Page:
Applied Mechanics

                           Applied mechanics is a branch of the physical sciences and the practical application of mechanics. Applied mechanics describes the response of bodies (solids and fluids) or systems of bodies to external forces. Some examples of mechanical systems include the flow of a liquid under pressure, the fracture of a solid from an applied force, or the vibration of an ear in response to sound. A practitioner of the discipline is known as a mechanician.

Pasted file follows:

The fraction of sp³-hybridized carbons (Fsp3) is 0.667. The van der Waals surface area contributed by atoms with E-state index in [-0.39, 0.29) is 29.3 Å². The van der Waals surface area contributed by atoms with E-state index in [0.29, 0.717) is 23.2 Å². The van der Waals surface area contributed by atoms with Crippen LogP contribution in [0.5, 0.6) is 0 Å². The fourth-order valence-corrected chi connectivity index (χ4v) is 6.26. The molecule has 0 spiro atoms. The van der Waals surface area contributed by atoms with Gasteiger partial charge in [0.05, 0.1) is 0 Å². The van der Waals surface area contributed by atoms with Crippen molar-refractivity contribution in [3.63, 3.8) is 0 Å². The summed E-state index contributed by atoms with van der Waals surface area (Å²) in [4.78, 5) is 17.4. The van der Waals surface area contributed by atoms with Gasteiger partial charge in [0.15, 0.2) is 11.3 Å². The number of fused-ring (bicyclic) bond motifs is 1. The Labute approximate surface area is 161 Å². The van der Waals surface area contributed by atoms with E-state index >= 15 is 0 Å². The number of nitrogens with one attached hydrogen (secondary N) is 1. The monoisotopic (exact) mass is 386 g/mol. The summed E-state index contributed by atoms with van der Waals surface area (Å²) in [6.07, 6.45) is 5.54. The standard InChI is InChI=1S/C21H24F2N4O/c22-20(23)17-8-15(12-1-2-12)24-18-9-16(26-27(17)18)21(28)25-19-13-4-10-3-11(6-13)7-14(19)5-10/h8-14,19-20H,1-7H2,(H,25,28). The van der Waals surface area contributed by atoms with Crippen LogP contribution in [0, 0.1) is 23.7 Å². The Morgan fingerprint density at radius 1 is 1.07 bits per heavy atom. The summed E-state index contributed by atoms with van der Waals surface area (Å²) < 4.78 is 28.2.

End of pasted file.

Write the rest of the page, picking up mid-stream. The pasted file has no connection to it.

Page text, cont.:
Engineering mechanics describes the behavior of a body, in either a beginning state of rest or of motion, subjected to the action of forces. Applied mechanics, bridges the gap between physical theory and its application to technology. It is used in many fields of engineering, especially mechanical engineering and civil engineering. In this context, it is commonly referred to as engineering mechanics. Much of modern engineering mechanics is based on Isaac Newton's laws of motion while the modern practice of their application can be traced back to Stephen Timoshenko, who is said to be the father of modern engineering mechanics.

 

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